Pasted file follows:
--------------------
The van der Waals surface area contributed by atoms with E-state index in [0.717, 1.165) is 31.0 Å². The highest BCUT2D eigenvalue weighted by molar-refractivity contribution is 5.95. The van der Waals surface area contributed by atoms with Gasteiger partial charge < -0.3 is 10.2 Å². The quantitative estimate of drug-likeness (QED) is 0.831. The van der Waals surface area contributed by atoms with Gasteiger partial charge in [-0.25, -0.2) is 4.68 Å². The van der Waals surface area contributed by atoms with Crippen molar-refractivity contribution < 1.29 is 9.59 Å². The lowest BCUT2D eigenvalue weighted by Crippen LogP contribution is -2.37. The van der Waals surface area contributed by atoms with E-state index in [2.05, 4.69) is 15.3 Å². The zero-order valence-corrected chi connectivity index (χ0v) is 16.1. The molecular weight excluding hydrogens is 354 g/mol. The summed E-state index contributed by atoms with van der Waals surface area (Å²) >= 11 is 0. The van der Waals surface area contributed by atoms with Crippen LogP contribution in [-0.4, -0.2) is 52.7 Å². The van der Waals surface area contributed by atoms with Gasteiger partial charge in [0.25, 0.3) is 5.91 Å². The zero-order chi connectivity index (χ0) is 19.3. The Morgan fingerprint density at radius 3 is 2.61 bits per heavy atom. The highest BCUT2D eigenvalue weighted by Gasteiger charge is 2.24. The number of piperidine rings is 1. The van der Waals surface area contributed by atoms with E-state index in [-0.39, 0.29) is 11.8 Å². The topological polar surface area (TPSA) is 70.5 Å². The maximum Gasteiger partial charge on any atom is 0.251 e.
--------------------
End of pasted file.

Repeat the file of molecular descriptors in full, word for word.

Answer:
The van der Waals surface area contributed by atoms with E-state index in [0.717, 1.165) is 31.0 Å². The highest BCUT2D eigenvalue weighted by molar-refractivity contribution is 5.95. The van der Waals surface area contributed by atoms with Gasteiger partial charge < -0.3 is 10.2 Å². The quantitative estimate of drug-likeness (QED) is 0.831. The van der Waals surface area contributed by atoms with Gasteiger partial charge in [-0.25, -0.2) is 4.68 Å². The van der Waals surface area contributed by atoms with Crippen molar-refractivity contribution < 1.29 is 9.59 Å². The lowest BCUT2D eigenvalue weighted by Crippen LogP contribution is -2.37. The van der Waals surface area contributed by atoms with E-state index in [2.05, 4.69) is 15.3 Å². The zero-order valence-corrected chi connectivity index (χ0v) is 16.1. The molecular weight excluding hydrogens is 354 g/mol. The summed E-state index contributed by atoms with van der Waals surface area (Å²) >= 11 is 0. The van der Waals surface area contributed by atoms with Crippen LogP contribution in [-0.4, -0.2) is 52.7 Å². The van der Waals surface area contributed by atoms with Gasteiger partial charge in [0.25, 0.3) is 5.91 Å². The zero-order chi connectivity index (χ0) is 19.3. The Morgan fingerprint density at radius 3 is 2.61 bits per heavy atom. The highest BCUT2D eigenvalue weighted by Gasteiger charge is 2.24. The number of piperidine rings is 1. The van der Waals surface area contributed by atoms with E-state index in [-0.39, 0.29) is 11.8 Å². The topological polar surface area (TPSA) is 70.5 Å². The maximum Gasteiger partial charge on any atom is 0.251 e.